A Lukewarm Debut for “Mr. D”

Written by Mitchell B January 11, 2012

If you’re unfamiliar with Gerry Dee, he is a Canadian stand-up comic whose most notable television gigs have been on “Last Comic Standing” where he finished third, and as “Gerry Dee: Sports Reporter”, on The Score. “Mr. D” is a new CBC sitcom based on Dee’s life as an under-qualified teacher; bits which featured prominently in his stand-up act. If you’ve seen Dee perform, or even watched his routines on YouTube, then you might agree that giving him his own sitcom may not be the worst idea CBC has ever had. He’s a funny and generally likeable guy, which, unfortunately, doesn’t quite shine through in his new series.

As previously mentioned, “Mr. D” follows Gerry Duncan, a former substitute teacher who has been given a full-time social studies classroom at a prestigious private school. The humor, and attempts at humor, mostly come from Mr. D’s attempts to interact with his students and colleagues. In these instances Dee comes across as a Michael Scott type: awkward, socially inept, but incredibly confident. This type of character worked well in “The Office” because of the characters that surrounded him. There was always a sarcastic remark to be made at his expense, and we, as an audience, felt like we were in on the joke (partially due to the documentary-style, single camera setup). This is where “Mr. D” suffers. The supporting cast, though decent actors, are almost all as socially inept as Gerry himself, which leaves no room for banter between Mr. D and other characters. When creating a sitcom around a character like this, there always needs to be a straight-man to balance it out and give the audience someone to relate to. There was a brief scene involving a friend of Gerry’s (played by Darrin Rose) who seems to fit that role, so hopefully as the series continues their relationship and Rose’s character are fleshed out a little more.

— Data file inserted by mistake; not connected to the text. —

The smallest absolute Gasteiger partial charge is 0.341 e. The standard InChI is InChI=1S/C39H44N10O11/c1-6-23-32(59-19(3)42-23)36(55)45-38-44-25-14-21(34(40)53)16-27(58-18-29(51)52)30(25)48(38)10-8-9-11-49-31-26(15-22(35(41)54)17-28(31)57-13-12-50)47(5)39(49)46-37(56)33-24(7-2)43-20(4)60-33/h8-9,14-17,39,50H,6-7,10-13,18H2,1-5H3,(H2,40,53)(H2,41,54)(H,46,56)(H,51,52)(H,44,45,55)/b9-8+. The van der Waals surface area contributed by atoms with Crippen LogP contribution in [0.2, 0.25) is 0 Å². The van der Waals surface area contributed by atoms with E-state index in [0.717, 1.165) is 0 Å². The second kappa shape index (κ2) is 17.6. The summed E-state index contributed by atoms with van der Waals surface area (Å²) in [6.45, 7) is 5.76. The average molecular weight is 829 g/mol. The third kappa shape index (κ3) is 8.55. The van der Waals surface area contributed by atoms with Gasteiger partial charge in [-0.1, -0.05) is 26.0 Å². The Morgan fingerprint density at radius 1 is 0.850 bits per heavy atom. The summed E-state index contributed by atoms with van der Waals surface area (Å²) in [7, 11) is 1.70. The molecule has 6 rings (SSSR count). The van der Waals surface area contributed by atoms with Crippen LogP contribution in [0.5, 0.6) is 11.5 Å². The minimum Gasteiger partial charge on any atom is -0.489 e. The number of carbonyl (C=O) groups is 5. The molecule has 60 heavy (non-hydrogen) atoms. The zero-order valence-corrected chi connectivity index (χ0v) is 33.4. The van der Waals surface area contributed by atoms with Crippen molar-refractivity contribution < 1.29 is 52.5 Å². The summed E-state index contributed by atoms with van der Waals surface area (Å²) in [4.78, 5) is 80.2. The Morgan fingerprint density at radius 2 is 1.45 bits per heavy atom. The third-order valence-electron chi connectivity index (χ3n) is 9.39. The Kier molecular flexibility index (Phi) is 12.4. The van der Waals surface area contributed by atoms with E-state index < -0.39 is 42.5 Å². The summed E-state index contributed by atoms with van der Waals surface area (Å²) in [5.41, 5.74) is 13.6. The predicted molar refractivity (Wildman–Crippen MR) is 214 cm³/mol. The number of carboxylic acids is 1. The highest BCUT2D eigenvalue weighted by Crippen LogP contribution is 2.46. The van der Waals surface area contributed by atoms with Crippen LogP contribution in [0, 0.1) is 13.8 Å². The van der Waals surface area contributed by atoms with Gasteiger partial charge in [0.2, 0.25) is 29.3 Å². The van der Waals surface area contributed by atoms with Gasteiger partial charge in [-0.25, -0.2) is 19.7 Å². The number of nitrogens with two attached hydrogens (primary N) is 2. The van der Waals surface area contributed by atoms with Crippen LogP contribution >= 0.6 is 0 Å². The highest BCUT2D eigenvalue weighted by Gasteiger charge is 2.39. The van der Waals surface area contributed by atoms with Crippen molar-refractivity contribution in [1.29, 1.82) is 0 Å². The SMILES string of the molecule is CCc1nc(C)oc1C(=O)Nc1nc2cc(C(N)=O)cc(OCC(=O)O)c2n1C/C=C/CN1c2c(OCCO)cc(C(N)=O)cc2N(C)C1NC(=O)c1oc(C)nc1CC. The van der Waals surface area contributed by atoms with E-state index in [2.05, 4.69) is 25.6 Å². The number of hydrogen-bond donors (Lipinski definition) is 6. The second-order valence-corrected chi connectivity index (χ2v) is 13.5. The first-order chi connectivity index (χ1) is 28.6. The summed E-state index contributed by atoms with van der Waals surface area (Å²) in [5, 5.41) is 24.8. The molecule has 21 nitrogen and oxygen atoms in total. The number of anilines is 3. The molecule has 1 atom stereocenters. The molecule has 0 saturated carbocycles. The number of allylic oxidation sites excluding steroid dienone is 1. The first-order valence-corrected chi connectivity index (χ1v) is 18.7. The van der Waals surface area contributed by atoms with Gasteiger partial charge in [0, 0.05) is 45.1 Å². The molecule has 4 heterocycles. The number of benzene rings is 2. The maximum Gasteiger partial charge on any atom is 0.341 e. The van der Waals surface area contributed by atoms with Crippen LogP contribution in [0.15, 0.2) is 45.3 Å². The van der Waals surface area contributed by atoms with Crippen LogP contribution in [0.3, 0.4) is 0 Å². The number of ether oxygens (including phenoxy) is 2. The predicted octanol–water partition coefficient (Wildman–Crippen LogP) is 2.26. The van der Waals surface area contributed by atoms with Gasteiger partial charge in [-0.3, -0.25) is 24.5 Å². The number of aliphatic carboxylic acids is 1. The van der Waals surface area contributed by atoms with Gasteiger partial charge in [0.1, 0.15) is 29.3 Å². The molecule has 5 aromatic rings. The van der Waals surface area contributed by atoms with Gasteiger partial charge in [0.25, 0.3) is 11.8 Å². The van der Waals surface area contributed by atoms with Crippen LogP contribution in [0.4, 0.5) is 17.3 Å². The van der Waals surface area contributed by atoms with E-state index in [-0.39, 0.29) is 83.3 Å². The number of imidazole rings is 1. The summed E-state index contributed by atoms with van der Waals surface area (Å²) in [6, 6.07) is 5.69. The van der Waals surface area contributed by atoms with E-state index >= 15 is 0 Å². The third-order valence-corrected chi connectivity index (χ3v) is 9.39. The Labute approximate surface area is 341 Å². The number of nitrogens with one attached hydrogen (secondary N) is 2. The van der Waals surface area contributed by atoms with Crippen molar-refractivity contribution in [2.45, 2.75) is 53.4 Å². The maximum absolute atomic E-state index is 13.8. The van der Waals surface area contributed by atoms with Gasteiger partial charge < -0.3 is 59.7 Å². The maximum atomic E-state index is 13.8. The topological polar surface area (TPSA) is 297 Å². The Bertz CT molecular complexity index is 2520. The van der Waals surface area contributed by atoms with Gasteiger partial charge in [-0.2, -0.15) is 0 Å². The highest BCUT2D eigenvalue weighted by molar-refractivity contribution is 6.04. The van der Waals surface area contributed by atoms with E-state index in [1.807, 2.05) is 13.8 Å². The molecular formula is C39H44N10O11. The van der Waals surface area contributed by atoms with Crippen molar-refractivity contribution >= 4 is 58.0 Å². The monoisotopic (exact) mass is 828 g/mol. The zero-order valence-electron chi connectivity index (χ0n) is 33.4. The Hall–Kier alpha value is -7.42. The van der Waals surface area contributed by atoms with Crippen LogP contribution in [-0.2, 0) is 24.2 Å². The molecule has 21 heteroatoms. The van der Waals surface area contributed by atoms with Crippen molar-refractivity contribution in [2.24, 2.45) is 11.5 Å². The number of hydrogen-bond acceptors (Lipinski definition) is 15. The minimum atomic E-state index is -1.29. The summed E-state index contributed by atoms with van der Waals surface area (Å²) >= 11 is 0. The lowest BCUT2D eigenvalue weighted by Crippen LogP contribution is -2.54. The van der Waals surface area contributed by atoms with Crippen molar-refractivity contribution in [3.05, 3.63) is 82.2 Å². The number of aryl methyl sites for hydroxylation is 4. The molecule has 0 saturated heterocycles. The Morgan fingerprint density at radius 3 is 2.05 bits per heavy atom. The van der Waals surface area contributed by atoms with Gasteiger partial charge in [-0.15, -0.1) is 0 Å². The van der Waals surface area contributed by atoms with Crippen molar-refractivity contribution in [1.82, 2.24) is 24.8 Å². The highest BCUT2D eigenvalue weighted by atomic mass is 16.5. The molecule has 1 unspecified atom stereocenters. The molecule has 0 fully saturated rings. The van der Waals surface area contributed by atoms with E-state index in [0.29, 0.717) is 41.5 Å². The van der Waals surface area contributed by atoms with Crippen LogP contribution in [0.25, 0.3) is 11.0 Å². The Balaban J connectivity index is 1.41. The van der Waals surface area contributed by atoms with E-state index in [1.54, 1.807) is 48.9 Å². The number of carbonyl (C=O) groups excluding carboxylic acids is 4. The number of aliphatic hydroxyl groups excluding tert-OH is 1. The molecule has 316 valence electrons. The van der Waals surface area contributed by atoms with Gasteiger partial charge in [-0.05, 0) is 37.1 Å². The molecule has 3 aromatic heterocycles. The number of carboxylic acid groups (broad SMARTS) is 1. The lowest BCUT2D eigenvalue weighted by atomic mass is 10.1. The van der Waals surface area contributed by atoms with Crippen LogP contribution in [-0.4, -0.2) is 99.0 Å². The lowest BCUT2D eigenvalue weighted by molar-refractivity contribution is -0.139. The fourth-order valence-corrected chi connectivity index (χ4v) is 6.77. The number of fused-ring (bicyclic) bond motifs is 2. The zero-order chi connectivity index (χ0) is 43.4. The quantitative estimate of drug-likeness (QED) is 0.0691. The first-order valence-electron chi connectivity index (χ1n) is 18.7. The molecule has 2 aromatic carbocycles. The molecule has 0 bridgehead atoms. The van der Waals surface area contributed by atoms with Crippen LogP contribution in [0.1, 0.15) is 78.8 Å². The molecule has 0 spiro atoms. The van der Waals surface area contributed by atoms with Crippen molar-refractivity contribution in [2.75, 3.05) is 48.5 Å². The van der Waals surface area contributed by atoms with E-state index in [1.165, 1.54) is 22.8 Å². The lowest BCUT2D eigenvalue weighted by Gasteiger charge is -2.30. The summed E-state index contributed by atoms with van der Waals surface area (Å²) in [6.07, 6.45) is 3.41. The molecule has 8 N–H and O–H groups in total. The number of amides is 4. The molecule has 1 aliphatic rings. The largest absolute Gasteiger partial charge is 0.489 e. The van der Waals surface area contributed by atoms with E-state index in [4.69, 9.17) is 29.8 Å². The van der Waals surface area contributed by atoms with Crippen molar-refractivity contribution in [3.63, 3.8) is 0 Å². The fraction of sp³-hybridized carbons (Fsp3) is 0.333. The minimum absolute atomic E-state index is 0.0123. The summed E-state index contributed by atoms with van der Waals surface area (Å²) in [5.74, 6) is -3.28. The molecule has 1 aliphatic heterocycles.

“Mr. D” would be better suited to use more of the real Gerry Dee’s personality as the basis for the character. Dee seems to have dumbed-himself down for comedic purposes, but what makes Dee’s stand-up act funny is that he is a fairly intelligent guy, one who sees how easy it is to avoid doing real work and still manage to get by as a teacher. It’s possible that this side of his character plays out more as the season continues, but the initial characterization is a little weak. That isn’t to say that “Mr. D” is a show to avoid. There were genuinely funny moments in the series opener, and the teacher occupation provides plenty of material to work with in future episodes.

Though I’m not a connoisseur of Canadian television, “Mr. D” appears to be a lot more accessible to the average viewer than shows like “Heartland” or “Little Mosque on the Prairie.” There were a few laughs and with relatable subject matter like this and a likeable lead, “Mr. D” shows promise of potentially becoming a consistently entertaining show. Though it could never compete with the stronghold CBS has on Monday night comedy, I would much rather tune into a Canadian program and get a few laughs then have them forced down my throat by abysmal CBS sitcoms like “Two Broke Girls.” Many great comedies have started off with lackluster pilots (Parks & Recreation anyone?) but given time and effort they find their voice and become some of our favorite programs to watch. I wouldn’t go so far as to say “Mr. D” will rival “Parks & Recreation” in comedic genius, but it certainly has the potential to become a good show. I will be keeping “Mr. D” on the DVR for the time being, in hopes that Gerry Dee and company make the right tweaks and turn their average pilot into an entertaining comedy series (a first for CBC?).

My Rating: 6/10

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